|Born||Gloria Marie James|
February 4 1968
Gloria Marie James (born February 4, 1968) is an American socialite, and is best known for being the mother of NBA superstar LeBron James.
James's baby father Anthony McClelland left her when he found out she was pregnant with their child. James, was 16 years old, just a girl, when she had her first and only child, a son. The boy's father was long gone, so he took his mom's last name. At first, she had her own mother to lean on, to turn to for help raising the boy. Then a heart attack stole her away on Christmas morning, when Gloria was 19. She would have to bring up LeBron James on her own. She did. And she brought him a mighty long way.
Eventually, the city condemned the house. Then they bulldozed it. James was 5.
For the next three years, James and his mother moved 12 times. He shuffled from school to school, where friendships began and ended every few months. In the fourth grade, he missed nearly a hundred days of school because he didn't have the means to get there. The one constant was his assurance that his mother was there for him. He writes, "Whatever my mom could do or could not do, I also knew that nobody was more important in her life than I was. You have no idea how much that means when you grow up without so many of the basic things you should have. You have no idea of the security it gives you, how it makes you think, 'Man, I can get through this. I can survive.'"
Her sacrifice was the foundation for his survival. When he was 9 years old, Gloria James realized she could not give her son what he needed most -- the grounding of a family. Along with her two brothers, she had been raised in a full house, cared for by her mother and grandparents and surrounded by an extended family of friends and neighbors. It's where she got her own values, and she wanted the same for her son. That, she came to realize, meant putting him into someone else's hands.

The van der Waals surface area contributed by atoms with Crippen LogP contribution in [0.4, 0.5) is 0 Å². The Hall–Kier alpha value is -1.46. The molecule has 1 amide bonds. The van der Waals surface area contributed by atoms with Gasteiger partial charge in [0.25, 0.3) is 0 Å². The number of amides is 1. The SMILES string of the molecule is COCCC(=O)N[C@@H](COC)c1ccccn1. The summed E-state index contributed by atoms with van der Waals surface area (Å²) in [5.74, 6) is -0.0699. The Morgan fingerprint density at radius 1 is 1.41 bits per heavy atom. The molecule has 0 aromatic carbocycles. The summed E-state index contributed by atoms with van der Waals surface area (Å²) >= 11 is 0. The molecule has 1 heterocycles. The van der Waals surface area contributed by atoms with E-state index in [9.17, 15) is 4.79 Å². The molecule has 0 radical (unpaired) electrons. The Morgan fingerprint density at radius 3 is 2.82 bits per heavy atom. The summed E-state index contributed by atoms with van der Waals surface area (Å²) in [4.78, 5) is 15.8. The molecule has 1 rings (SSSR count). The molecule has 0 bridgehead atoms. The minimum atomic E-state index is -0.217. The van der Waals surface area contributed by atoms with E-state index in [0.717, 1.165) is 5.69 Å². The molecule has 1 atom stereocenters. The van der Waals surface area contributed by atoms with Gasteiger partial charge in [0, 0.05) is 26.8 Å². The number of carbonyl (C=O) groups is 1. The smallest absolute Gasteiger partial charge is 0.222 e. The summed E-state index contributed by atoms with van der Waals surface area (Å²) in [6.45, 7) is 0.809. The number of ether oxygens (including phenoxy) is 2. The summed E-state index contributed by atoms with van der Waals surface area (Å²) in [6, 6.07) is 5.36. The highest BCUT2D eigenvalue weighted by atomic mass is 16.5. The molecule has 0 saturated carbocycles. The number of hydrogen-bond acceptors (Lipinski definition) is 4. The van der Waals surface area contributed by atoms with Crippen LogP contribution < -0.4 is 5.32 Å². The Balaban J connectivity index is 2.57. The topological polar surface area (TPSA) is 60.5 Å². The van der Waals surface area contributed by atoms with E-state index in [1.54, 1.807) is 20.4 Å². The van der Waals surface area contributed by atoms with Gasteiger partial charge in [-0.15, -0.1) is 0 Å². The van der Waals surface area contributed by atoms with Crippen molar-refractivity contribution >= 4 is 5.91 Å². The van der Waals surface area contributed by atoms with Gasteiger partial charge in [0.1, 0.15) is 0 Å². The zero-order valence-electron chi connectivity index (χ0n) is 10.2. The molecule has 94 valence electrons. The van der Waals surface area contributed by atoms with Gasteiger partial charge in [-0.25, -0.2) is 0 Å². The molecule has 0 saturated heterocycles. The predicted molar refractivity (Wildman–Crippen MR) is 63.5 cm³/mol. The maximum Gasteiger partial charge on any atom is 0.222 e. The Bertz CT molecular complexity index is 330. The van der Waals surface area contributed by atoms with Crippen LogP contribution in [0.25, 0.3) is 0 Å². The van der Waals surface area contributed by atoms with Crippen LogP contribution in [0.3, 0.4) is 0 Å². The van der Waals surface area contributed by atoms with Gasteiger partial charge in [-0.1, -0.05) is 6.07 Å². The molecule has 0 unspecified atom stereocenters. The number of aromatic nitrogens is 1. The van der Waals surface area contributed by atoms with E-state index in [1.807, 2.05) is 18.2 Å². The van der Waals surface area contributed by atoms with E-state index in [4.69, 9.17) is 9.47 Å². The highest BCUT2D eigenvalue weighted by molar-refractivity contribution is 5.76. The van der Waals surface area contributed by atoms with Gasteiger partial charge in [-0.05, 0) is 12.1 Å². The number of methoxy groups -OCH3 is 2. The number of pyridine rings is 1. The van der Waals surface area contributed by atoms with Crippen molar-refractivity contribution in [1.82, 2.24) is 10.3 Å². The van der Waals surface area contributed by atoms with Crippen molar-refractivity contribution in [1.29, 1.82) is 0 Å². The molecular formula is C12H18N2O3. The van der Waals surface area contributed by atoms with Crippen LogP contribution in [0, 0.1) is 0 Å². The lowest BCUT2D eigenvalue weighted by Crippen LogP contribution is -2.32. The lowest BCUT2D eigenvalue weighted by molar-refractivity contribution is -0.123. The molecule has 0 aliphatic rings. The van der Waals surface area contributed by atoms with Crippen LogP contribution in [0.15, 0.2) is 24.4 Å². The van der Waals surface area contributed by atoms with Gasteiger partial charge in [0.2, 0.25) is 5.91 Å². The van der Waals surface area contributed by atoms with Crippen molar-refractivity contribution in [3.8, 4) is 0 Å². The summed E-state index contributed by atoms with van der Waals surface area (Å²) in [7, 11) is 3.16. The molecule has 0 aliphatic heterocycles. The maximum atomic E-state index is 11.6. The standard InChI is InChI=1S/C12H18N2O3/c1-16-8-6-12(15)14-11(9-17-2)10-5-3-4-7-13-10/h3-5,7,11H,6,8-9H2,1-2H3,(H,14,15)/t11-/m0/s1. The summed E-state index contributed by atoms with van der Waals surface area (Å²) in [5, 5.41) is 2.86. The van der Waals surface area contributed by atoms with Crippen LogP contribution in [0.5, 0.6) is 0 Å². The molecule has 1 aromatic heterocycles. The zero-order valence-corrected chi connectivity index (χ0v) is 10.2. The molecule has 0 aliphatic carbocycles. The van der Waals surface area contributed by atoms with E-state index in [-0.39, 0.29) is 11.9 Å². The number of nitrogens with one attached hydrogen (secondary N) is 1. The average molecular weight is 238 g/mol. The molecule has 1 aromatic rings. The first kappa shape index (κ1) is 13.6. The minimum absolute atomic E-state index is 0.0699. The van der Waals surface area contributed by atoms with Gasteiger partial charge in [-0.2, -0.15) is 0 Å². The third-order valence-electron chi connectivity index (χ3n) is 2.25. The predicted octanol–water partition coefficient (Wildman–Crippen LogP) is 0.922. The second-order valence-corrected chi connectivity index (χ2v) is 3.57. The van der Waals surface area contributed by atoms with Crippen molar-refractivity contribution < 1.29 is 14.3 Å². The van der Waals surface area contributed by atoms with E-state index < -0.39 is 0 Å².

"It was the hardest decision I'd made in my life," says Gloria, now in her 40s. "But it was also one of the best. At that time in his life, he needed stability. It was hard, but I knew it was not about me. It was about him. I had to put him first."
Gloria James laughs when she ponders where her son got the hoops gene. She grew up in a sports-loving family, and she recalls sitting on her grandfather's lap as a little girl, watching … baseball. The Cleveland Indians were her team. "He picked up basketball on his own," she says. "I can't take credit for that one."
When he was 3 years old, she gave him a toy basketball set for Christmas. She watched him slam the ball into the plastic hoop, but she had no inkling what the future held.
"I am not going to say I knew he was going to be a superstar," she says. "But you could tell he was fully determined. He wouldn't play with that toy set unless [the basketball hoop] was on the highest setting."
Included in those lessons were those that Gloria James taught her son about bringing up his own children. Here, mother and son share a few of the lessons that have helped them be good parents:
Family means more than blood . When Gloria asked for help raising LeBron, the Walker family stepped up and treated him as one of their own. Family, he learned, are the people "you can look to in times of need and in times of happiness."
Leave your troubles at the door . Despite financial worries and other challenges, Gloria always had time for her son. "When I was growing up, things were always against her," says LeBron, "but she never brought it to me."
Patience and selflessness go a long way . "The most important -- and sometimes the hardest -- lesson to learn is patience," says Gloria. "It doesn't matter if you are sick and tired. Your baby doesn't know that, doesn't know when you are irritated. And it's always about that baby, it's not about you."
Learn by doing, and then doing again . "You might have to change diapers a thousand times a day," says Gloria. "That might not sound cool, but if you haven't had to raise a child, you just have to learn."
Look to the best teachers . "When it comes to raising my kids," LeBron says, "I'm definitely going to steal from my mom's playbook."